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Most stories have a beginning, middle, and end. Even a show about nothing has something zany and inane happen to our characters every episode, while getting some amount of resolution by the end. However, the same isn't necessarily true for a series as a whole. Some series are so homogeneous in plot you could air a season 1 and 5 episode side by side without telling the difference. Others have such intricate plots, you can tell which quarter of which season you're watching just by looking at the subtle nuances of the main couple's relationship.

To quantify this, the Sliding Scale of Season Transition Fluidity (Season Fluidity for short) puts episodic series on one end, and series with self contained seasons on the other. For example, Gilligan's Island is unchanging from season to season. Toward the opposite extreme, seasons in Sailor Moon and Blackadder are basically separate shows with an identical cast (and some shows don't even have that commonality between seasons - see Skins, below). In the middle, a show like Stargate SG-1 has no distinct seasons, but is threaded together by multiple subplots while staying episodic.

Put another way, you can watch any episode of Gilligan's Island and be equally entertained, without worrying that you've missed important plot points (it's not like they'll ever get off the island or something). While that's also mostly true with Stargate SG-1, seeing more episodes in order lets you see character development over time and several subplots rise and get resolved, letting you get more enjoyment over time. A slightly-less fluid series, like Buffy the Vampire Slayer or Mad Men, needs to be seen with all the seasons in order if one wants to fully "get" it. Further toward the abrupt end, you can start with the beginning of any particular season of Sailor Moon, but you will be left scratching your head if you start in the middle of a season.

The far Abrupt end would feature shows that do a complete series reboot with each season, in both plot and cast, to the point where they really are completely different shows joined under the same name. An example of that would be Skins, which starts with a completely new group of characters (save an occasional Ascended Extra or two) and storylines every two seasons, as the old characters graduate from Roundview College and leave Bristol. Other than the setting and the general focus on sex, drugs and parties, each new "generation" (as these two-season sets are known) is completely distinct from the others, and many Skins fans see them as entirely separate works.

Note: For simplicity's sake, this scale is excluding Genre Anthology shows, sketch shows, and other works where there is no status quo to either follow or violate, or semi-consistent set of characters/themes. If these works fit on the scale at all, they would mostly fall on the extreme Fluid end.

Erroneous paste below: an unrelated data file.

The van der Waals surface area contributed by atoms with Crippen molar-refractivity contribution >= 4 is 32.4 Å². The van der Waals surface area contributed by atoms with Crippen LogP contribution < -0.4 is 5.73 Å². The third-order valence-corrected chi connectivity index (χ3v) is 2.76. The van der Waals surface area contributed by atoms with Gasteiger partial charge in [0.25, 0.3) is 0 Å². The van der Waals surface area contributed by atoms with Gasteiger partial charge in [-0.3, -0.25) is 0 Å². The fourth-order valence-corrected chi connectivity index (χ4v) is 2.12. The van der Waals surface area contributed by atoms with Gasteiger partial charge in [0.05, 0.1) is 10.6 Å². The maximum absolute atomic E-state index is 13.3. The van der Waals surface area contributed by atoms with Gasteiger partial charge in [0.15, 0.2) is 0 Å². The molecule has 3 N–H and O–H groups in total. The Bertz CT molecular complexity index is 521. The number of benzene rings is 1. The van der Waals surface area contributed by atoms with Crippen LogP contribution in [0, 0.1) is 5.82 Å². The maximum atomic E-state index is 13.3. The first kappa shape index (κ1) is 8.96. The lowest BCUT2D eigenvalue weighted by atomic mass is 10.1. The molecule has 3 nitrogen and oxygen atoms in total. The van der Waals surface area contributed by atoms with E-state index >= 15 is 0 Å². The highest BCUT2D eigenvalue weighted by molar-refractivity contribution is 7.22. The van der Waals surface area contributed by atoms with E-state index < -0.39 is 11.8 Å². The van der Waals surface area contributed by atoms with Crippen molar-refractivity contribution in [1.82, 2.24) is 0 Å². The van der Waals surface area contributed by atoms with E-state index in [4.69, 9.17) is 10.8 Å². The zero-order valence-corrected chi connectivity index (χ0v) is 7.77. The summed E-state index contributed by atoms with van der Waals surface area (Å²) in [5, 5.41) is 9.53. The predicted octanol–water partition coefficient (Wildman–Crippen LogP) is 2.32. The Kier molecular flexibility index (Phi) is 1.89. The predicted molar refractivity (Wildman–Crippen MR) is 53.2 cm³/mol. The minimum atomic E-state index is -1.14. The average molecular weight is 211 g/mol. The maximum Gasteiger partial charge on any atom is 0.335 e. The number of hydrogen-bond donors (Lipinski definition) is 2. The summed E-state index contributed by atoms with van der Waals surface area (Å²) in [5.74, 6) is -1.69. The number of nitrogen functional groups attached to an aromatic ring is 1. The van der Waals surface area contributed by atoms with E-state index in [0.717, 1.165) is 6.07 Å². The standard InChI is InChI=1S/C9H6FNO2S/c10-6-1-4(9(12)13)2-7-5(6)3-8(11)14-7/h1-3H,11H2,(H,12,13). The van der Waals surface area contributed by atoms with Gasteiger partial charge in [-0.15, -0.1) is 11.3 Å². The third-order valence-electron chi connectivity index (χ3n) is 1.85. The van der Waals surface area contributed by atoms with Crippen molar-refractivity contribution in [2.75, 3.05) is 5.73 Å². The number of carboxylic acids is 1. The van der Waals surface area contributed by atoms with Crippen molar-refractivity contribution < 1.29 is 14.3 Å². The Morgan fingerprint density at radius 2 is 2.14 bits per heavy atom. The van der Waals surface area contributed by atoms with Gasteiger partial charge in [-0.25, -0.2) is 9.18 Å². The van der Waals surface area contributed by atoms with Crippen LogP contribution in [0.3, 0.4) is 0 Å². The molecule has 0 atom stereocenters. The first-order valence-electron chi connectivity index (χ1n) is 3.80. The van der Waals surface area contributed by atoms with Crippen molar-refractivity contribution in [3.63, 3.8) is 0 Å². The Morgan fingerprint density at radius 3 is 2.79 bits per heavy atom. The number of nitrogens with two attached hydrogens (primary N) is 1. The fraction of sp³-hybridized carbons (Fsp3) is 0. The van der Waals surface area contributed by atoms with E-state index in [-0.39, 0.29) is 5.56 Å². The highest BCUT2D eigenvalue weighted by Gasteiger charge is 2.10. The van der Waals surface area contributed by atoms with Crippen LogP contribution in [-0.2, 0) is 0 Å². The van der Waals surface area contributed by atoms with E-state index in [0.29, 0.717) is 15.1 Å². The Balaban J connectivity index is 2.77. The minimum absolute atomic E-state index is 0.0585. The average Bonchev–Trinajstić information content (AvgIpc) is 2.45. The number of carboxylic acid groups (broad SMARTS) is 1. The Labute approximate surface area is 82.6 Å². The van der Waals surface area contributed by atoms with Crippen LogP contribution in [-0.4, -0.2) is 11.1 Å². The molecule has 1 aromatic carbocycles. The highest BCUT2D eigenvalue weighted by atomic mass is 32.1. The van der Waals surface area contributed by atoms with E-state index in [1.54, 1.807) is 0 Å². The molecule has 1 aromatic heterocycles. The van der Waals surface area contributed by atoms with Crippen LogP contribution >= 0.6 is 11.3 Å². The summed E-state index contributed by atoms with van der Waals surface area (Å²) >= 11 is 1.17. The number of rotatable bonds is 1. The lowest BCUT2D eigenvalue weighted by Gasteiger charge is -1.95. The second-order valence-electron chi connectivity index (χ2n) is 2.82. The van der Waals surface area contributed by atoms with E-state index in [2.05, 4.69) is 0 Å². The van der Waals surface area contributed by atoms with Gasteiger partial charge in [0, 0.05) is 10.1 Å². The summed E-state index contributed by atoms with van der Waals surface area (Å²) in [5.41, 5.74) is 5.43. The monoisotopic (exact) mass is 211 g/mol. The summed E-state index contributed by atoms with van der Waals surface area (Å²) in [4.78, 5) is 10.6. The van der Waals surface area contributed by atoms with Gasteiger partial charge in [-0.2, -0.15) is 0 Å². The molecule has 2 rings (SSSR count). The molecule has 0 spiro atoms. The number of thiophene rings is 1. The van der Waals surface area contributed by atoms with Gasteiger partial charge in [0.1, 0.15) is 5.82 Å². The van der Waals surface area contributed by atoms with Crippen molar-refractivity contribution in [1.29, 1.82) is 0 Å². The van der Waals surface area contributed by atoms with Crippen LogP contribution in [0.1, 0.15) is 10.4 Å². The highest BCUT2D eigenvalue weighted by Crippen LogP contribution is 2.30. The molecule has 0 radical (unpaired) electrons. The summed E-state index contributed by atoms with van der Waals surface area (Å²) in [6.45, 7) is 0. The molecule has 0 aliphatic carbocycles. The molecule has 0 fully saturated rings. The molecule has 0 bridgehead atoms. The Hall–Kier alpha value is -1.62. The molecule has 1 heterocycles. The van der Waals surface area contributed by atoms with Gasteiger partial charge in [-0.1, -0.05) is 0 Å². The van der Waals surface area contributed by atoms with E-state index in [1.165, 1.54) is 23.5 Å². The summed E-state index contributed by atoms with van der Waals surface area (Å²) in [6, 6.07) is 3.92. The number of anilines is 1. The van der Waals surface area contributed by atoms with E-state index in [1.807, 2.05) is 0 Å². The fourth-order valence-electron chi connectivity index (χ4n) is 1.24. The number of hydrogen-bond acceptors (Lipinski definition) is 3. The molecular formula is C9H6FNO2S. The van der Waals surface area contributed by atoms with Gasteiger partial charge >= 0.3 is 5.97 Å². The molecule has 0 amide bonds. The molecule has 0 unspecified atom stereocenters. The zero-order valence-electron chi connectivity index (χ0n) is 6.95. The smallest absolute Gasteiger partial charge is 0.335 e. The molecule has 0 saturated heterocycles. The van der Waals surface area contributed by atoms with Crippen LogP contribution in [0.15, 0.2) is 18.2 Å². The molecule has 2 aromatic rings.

Sliding Scale of Season Transition Fluidity
Fluid Status Quo Is God on the series level, even possibly including Negative Continuity Most Golden Age and Dark Age Western Animation plus more recent works that follow those formats (e.g. Animaniacs, Tiny Toon Adventures), most traditional SitComs, South Park in its early seasons
All stand-alone episodes, no arcs, but with some degree of continuity (e.g. dead characters stay dead) Star Trek TOS, early seasons of Star Trek: The Next Generation, and most other shows that follow the Adventure Towns or Monster of the Week format. Most adult animated comedies, including Family Guy, The Simpsons, and South Park in its later seasons. Most modern Sit Coms. PAW Patrol in its early seasons.
Usually stand-alone, but occasionally has arcs Law and Order and its various spin-offs, The Vicar of Dibley and other standard Brit Coms, SpongeBob SquarePants, Adventures of Sonic the Hedgehog, Transformers Generation 1, Futurama, and PAW Patrol in its later seasons. Typical abruptness limit for Western Animation and SitComs.
Series-long Myth Arc Babylon 5, most anime and Noughties Drama Series
Dammed Multiple smaller arcs not directly tied to seasons Star Trek: The Next Generation (later seasons), Glee, Xena: Warrior Princess, Suzumiya Haruhi, Stargate SG-1 (except for seasons 8 & 9), most Soap Operas
Self-contained season-arcs, with some overarching plots 24, Star Trek: Deep Space Nine, Buffy and Angel, Mad Men, Skins (seasons with the same cast), most Teen Dramas and Prime Time Soaps
Highly-distinct seasons with Arc Welding Sailor Moon, Pokémon, Power Rangers, Digimon (first two seasons)
Highly-distinct seasons, purely self-contained Lexx, Blackadder
Abrupt Complete series reboot each season Skins (every two seasons), Digimon (third season onward), Super Sentai, American Horror Story
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